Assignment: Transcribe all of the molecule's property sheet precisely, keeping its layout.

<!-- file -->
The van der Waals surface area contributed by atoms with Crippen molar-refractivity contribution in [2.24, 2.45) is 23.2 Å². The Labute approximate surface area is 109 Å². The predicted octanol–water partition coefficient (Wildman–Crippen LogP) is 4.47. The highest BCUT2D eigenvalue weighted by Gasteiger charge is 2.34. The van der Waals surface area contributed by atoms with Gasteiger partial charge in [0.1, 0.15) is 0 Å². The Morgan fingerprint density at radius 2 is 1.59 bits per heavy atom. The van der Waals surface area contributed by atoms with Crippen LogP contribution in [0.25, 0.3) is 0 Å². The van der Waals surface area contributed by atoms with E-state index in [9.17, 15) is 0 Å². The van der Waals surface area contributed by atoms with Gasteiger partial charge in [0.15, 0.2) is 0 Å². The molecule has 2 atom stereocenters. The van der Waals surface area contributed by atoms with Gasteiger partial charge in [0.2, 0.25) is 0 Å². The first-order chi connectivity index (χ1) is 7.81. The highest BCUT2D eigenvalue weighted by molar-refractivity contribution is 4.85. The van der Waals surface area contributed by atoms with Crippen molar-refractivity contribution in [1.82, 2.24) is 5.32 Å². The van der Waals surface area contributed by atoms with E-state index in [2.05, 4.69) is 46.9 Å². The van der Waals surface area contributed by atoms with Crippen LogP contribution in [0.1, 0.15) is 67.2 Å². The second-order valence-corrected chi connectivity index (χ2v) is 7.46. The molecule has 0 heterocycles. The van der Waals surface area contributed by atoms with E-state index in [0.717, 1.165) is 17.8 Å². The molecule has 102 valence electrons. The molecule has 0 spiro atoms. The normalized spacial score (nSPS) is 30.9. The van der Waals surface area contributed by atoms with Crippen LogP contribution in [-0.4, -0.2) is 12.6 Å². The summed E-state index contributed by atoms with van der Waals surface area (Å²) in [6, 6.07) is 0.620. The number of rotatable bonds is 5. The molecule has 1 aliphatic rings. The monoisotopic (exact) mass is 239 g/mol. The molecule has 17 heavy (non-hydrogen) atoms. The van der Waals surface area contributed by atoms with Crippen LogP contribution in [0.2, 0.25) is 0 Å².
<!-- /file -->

The van der Waals surface area contributed by atoms with Crippen molar-refractivity contribution in [2.24, 2.45) is 23.2 Å². The Labute approximate surface area is 109 Å². The predicted octanol–water partition coefficient (Wildman–Crippen LogP) is 4.47. The highest BCUT2D eigenvalue weighted by Gasteiger charge is 2.34. The van der Waals surface area contributed by atoms with Gasteiger partial charge in [0.1, 0.15) is 0 Å². The Morgan fingerprint density at radius 2 is 1.59 bits per heavy atom. The van der Waals surface area contributed by atoms with Crippen LogP contribution in [0.25, 0.3) is 0 Å². The van der Waals surface area contributed by atoms with E-state index in [9.17, 15) is 0 Å². The van der Waals surface area contributed by atoms with Gasteiger partial charge in [0.15, 0.2) is 0 Å². The molecule has 2 atom stereocenters. The van der Waals surface area contributed by atoms with Gasteiger partial charge in [0.2, 0.25) is 0 Å². The first-order chi connectivity index (χ1) is 7.81. The highest BCUT2D eigenvalue weighted by molar-refractivity contribution is 4.85. The van der Waals surface area contributed by atoms with Crippen molar-refractivity contribution in [1.82, 2.24) is 5.32 Å². The van der Waals surface area contributed by atoms with E-state index in [2.05, 4.69) is 46.9 Å². The van der Waals surface area contributed by atoms with Crippen LogP contribution in [0.1, 0.15) is 67.2 Å². The second-order valence-corrected chi connectivity index (χ2v) is 7.46. The molecule has 0 heterocycles. The van der Waals surface area contributed by atoms with E-state index in [0.717, 1.165) is 17.8 Å². The molecule has 102 valence electrons. The molecule has 0 spiro atoms. The normalized spacial score (nSPS) is 30.9. The van der Waals surface area contributed by atoms with Crippen LogP contribution in [-0.4, -0.2) is 12.6 Å². The summed E-state index contributed by atoms with van der Waals surface area (Å²) in [6, 6.07) is 0.620. The number of rotatable bonds is 5. The molecule has 1 aliphatic rings. The monoisotopic (exact) mass is 239 g/mol. The molecule has 17 heavy (non-hydrogen) atoms. The van der Waals surface area contributed by atoms with Crippen LogP contribution in [0.2, 0.25) is 0 Å².